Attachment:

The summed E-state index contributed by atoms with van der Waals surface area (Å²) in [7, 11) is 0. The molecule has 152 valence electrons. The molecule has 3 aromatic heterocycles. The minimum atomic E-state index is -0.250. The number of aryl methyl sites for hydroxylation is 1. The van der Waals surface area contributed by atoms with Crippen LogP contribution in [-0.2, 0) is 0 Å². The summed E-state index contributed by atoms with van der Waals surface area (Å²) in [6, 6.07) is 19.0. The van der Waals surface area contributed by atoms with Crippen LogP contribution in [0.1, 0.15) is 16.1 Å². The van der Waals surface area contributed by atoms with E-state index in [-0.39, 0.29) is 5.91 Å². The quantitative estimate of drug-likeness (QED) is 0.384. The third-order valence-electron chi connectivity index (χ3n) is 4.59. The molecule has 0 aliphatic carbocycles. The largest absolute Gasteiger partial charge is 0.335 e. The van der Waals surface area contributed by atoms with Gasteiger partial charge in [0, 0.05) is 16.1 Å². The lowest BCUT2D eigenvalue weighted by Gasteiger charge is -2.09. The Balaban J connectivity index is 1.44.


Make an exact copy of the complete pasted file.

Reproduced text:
The summed E-state index contributed by atoms with van der Waals surface area (Å²) in [7, 11) is 0. The molecule has 152 valence electrons. The molecule has 3 aromatic heterocycles. The minimum atomic E-state index is -0.250. The number of aryl methyl sites for hydroxylation is 1. The van der Waals surface area contributed by atoms with Crippen LogP contribution in [-0.2, 0) is 0 Å². The summed E-state index contributed by atoms with van der Waals surface area (Å²) in [6, 6.07) is 19.0. The van der Waals surface area contributed by atoms with Crippen LogP contribution in [0.1, 0.15) is 16.1 Å². The van der Waals surface area contributed by atoms with E-state index in [-0.39, 0.29) is 5.91 Å². The quantitative estimate of drug-likeness (QED) is 0.384. The third-order valence-electron chi connectivity index (χ3n) is 4.59. The molecule has 0 aliphatic carbocycles. The largest absolute Gasteiger partial charge is 0.335 e. The van der Waals surface area contributed by atoms with Gasteiger partial charge in [0, 0.05) is 16.1 Å². The lowest BCUT2D eigenvalue weighted by Gasteiger charge is -2.09. The Balaban J connectivity index is 1.44.